Martinrea dissidents propose asset sales, cost cutting, new CEO
By Susan Taylor
TORONTO (Reuters) - The fight for control of auto parts maker Martinrea International Inc (MRE.TO: Quote) gathered speed on Monday, as a dissident slate of directors pitched a plan including asset sales and cost cutting along with picking a former Magna International Inc (MG.TO: Quote) executive as the new chief executive.
Rea Holdings, a Toronto-based holding company controlled by former Martinrea executive Nat Rea, is urging investors to replace the bulk of Martinrea's eight-member board at its June 19 annual meeting with five new nominees, including one-time Magna executive vice chairman Manfred Gingl.
Vaughan, Ontario-based Martinrea, which manufactures a range of auto parts for North American, European and Asian carmakers, such as engine blocks and fuel tanks, was not immediately available for comment on the proxy battle.
Rea, whose holding company owns 100,000 Martinrea shares, or 0.1 percent of the total, argued in an online presentation that the current board lacks independence and industry experience and the company suffers from an overly heavy debt load, operational issues and financial control failures.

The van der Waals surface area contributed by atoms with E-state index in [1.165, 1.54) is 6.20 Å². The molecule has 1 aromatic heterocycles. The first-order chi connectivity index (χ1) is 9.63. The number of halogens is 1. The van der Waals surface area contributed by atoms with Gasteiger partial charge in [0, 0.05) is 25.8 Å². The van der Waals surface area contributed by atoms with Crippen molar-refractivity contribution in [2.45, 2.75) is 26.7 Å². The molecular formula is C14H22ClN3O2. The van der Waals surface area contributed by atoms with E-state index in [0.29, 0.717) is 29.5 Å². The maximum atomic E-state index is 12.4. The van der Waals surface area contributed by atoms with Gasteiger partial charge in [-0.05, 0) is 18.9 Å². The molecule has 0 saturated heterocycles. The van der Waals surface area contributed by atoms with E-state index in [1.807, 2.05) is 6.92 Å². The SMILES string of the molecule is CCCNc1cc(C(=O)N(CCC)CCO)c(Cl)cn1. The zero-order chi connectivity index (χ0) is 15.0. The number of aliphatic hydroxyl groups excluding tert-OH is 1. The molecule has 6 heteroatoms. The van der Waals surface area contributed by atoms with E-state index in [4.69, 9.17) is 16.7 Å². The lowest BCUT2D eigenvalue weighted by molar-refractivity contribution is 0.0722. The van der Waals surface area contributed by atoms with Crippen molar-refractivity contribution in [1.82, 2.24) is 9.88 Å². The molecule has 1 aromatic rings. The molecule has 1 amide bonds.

Shares of Martinrea have underperformed rivals over the last three years, at a time when North America's auto sector rebounded as the economy improved. Martinrea's stock has increased 28 percent, compared with 158 percent for Linamar Corp (LNR.TO: Quote), 132 percent at Magna and 120 percent at Exco Technologies (XTC.TO: Quote), according to Thomson Reuters data.
The remedy includes independent board representation, balance sheet repairs and improved operational and financial controls, the dissident slate said.
To pay down some of the C$435 million ($394.5 million) in "unsustainable" debt, non-core assets should be sold, the plan suggests, and cost cutting should be accelerated, with cuts to head office and administration expenses. Efficiencies will also help drive earnings growth, it said.
"Our nominees will consolidate operations were possible, rationalize overhead inefficiencies and accelerate cost reductions," the presentation said. Continued...